/Software Development

Moving to Gatsby on Azure

The last time I switched blogging platforms was almost a decade ago when I started using WordPress instead of hosting my own blog site. However, it’s time to explore some cool new technology, and switch back to a self-hosted website.

Selecting a New Blogging Framework

Part of the reason is that I want to maintain my content in version control, and have a better sense of “ownership” over my content. But, another aspect is also that I want to learn more about Server-Side-Rendering with React and TypeScript, and leveraging Static Websites on Microsoft Azure.

After doing some research, I found a framework that looked right: Gatsby. There are even a lot of starters that exist to make the framework easy to get started with quickly.

I reviewed the blogging starters, and looked at their demo pages, but eventually settled on one that I liked: Gatsby Casper. I selected this because it was based on the very popular open-source publishing framework called Ghost, and it uses Markdown files for storing the content for the individual blog posts. I’m familiar with this format already as it is ubiquitious in software projects for creating documentation that lives next to the code.

Porting WordPress Content

The next step was to keep my WordPress posts and port them to the new framework. I could have created the .MD files by hand and filled them with content by copying/pasting, but some of my posts had images, and the thought of downloading each image individually seemed daunting.

I found that there is an existing project for exporting wordpress to markdown. To use it, I had to export the content from WordPress, and then use the resulting XML as input to the node script.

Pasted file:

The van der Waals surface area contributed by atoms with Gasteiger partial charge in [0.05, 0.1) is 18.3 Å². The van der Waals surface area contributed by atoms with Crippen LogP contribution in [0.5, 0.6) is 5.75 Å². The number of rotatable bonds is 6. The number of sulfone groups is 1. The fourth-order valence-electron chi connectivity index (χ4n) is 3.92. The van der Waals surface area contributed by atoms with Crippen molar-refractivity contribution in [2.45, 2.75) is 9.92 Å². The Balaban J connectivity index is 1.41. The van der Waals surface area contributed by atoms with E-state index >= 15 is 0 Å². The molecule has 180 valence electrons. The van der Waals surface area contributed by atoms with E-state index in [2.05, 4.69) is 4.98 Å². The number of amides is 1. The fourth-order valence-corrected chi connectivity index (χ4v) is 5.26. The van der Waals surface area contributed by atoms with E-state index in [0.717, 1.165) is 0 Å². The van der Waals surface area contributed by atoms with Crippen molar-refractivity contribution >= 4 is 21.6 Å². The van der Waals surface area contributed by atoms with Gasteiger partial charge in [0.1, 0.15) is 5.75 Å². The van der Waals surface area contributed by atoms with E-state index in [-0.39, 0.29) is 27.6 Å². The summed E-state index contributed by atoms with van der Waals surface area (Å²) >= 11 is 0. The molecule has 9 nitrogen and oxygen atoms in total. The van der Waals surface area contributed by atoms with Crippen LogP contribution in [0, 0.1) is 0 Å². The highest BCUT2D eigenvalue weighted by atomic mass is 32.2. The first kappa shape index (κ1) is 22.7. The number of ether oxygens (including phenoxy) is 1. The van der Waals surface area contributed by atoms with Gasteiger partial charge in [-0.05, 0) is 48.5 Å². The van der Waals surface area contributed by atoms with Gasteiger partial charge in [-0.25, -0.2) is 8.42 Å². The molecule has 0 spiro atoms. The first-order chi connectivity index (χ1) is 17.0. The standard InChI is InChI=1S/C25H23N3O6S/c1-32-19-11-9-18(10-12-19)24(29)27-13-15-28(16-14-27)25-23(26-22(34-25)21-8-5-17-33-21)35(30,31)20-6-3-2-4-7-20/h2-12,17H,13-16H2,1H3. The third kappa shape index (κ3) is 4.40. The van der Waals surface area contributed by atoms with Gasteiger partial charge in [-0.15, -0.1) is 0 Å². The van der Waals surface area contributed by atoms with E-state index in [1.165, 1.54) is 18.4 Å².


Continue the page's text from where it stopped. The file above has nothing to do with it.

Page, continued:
This generated some markdown files that were a good start, but not a perfect fit (check out the params for the script to tweak for your own purposes). I had to add additional details into the frontmatter to satisfy the requirements of the Gatsby starter I’m using. This took a while, but was significantly faster than a manual export would have been.

Hosting on Azure Static Website

Eventually I was done with my minor tweaks (like updating some logos, styling, and images on the theme), and it was time to publish my website to Azure.

This is fairly simple to do without setting up a CI/CD pipeline (though I might eventually do this anyway as I like the idea of publishing content from editing/committing markdown files directly from Github). I added the Azure extension to VS Code, and created an Azure storage account in the Azure Dev Portal.

Once it was created, I enabled the Static Website option on the storage account.

Now I was ready to create a production build and deploy it. I ran this command:

 npm run build

And once everything was finished, a public folder appeared next to the src folder in my local repo. In Visual Studio Code I right clicked on this folder and selected Deploy to Static Website—then it’s just a matter of filling out the wizard that pops up.

In just a few clicks, the ~200 generated files were uploaded and my website was available from the URL published in Azure. Next time I’ll be setting up the website to use my custom domain name and putting everything behind a Microsoft CDN (for HTTPS termination more than anything).

Bogdan Varlamov

Bogdan Varlamov

I believe technology makes life more worthwhile :)

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